Triggers Can Be Healed

I call this the Human Connection CODE.  C.O.D.E. stands for Communication Of Deep Empathy.  It’s one of the most powerful healing practices anyone can do to heal triggers. Triggers are those pesky, unexpected things that can blindside us and set us off emotionally.

As you may know, empathy can be communicated outwardly to others, or inwardly to yourself.  In this post, I’ll share how to give empathy to yourself.

Heal Your Triggers

First, choose something in your daily life that you find painfully irritating, annoying, hurtful or disgusting. Something you have little or no control over. Something you wish would just go away. Take a moment to recall the feelings of annoyance, irritation, hurt or disgust that come up for you.

You may not believe that this unwanted irritant can be used as a powerful way to heal your triggers, but it can.

Let Your Old Judgments Go

Next time you see or hear this irritating thing, let go of the history of harsh judgments you’ve been holding in your mind about it. It takes up a lot of RAM in your brain to carry this heavy load of judgmental evaluations. Allow yourself to hear or see this thing you strongly dislike, but see it objectively. See it as if you were a video camera simply capturing it accurately. Notice how it looks, sounds, feels. You might be able to sustain this camera-like objectivity for just a few moments.  Since we’re only human, we find that after a short time all the old judgments will rise up in your mind, like jackals howling loudly.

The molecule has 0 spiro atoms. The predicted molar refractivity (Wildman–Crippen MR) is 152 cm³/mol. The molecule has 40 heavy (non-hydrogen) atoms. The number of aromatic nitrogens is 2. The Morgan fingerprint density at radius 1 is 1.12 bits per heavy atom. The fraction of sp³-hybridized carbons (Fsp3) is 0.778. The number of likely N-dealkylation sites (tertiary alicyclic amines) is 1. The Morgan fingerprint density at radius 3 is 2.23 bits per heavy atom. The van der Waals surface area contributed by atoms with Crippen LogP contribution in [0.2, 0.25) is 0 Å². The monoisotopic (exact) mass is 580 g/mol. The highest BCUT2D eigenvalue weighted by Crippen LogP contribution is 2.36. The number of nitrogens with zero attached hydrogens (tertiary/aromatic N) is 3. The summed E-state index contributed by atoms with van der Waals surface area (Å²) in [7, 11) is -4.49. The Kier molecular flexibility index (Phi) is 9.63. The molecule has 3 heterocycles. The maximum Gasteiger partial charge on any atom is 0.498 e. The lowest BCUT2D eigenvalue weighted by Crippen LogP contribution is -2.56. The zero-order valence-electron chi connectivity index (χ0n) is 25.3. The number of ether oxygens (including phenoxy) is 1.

Feel Deep Self-Compassion Around Triggers

As each judgment comes up in your mind, give yourself a moment of self-empathy. That is, be a compassionate witness to your own pain. There’s an important distinction between empathy and sympathy.  Sympathy involves thoughts like “Poor thing, I’m such a victim, this is unfair!”  Instead, step outside of yourself just enough to be able to observe your pain. Challenge yourself to feel deep compassion for what you’re going through right now.

Each time you see or hear or feel this one thing over which you have no control, go immediately into this mode of self-empathy. Observe yourself as a compassionate witness to your own pain and suffering. Soothe yourself through it. Hold yourself gently. Some find it helpful to actually wrap their arms around themselves or place hands on the chest or stomach area, wherever the tension and pain are felt.

Practice Self-Soothing

If you’re willing to practice this day after day, time after time, something will begin to happen gradually. You’ll tap the power of self-soothing automatically and instantly. Every time this irritating thing presents itself, you’ll be healing your triggers. The irritant then becomes the healing catalyst. It’s hard to believe this now, but you actually start to feel grateful for the irritant because it gives you the chance to practice objective observation. And if you can’t maintain objective observation consciousness and you slip into jackal judgments, then you have the chance to practice giving self-empathy.